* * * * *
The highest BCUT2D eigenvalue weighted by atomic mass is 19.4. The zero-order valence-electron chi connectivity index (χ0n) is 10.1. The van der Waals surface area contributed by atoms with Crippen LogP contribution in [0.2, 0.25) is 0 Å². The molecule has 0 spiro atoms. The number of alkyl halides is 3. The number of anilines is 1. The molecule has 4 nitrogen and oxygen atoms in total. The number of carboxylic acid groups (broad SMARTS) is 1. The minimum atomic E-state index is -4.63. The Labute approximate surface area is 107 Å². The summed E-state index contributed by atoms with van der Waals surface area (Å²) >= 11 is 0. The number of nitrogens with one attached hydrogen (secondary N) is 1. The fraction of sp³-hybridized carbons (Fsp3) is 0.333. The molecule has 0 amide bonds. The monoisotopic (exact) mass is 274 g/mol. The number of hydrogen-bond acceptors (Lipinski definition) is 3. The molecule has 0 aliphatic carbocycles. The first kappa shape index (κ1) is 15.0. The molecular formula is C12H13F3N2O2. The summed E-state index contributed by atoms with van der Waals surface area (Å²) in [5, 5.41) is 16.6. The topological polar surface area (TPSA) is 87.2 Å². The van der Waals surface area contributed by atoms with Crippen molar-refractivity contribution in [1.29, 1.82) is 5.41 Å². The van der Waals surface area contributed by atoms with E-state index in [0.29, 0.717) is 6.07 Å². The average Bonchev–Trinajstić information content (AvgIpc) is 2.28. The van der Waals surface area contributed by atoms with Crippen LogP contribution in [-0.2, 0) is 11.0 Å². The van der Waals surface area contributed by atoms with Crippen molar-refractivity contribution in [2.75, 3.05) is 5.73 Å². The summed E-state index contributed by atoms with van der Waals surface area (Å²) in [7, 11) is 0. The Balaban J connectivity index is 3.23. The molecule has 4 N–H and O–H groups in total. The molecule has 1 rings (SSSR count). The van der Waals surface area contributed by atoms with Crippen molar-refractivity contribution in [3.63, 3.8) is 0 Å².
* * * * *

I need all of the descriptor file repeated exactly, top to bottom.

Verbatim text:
The highest BCUT2D eigenvalue weighted by atomic mass is 19.4. The zero-order valence-electron chi connectivity index (χ0n) is 10.1. The van der Waals surface area contributed by atoms with Crippen LogP contribution in [0.2, 0.25) is 0 Å². The molecule has 0 spiro atoms. The number of alkyl halides is 3. The number of anilines is 1. The molecule has 4 nitrogen and oxygen atoms in total. The number of carboxylic acid groups (broad SMARTS) is 1. The minimum atomic E-state index is -4.63. The Labute approximate surface area is 107 Å². The summed E-state index contributed by atoms with van der Waals surface area (Å²) >= 11 is 0. The number of nitrogens with one attached hydrogen (secondary N) is 1. The fraction of sp³-hybridized carbons (Fsp3) is 0.333. The molecule has 0 amide bonds. The monoisotopic (exact) mass is 274 g/mol. The number of hydrogen-bond acceptors (Lipinski definition) is 3. The molecule has 0 aliphatic carbocycles. The first kappa shape index (κ1) is 15.0. The molecular formula is C12H13F3N2O2. The summed E-state index contributed by atoms with van der Waals surface area (Å²) in [5, 5.41) is 16.6. The topological polar surface area (TPSA) is 87.2 Å². The van der Waals surface area contributed by atoms with Crippen molar-refractivity contribution in [1.29, 1.82) is 5.41 Å². The van der Waals surface area contributed by atoms with E-state index in [0.29, 0.717) is 6.07 Å². The average Bonchev–Trinajstić information content (AvgIpc) is 2.28. The van der Waals surface area contributed by atoms with Crippen LogP contribution in [-0.2, 0) is 11.0 Å². The van der Waals surface area contributed by atoms with Crippen molar-refractivity contribution in [2.75, 3.05) is 5.73 Å². The summed E-state index contributed by atoms with van der Waals surface area (Å²) in [7, 11) is 0. The Balaban J connectivity index is 3.23. The molecule has 4 N–H and O–H groups in total. The molecule has 1 rings (SSSR count). The van der Waals surface area contributed by atoms with Crippen molar-refractivity contribution in [3.63, 3.8) is 0 Å².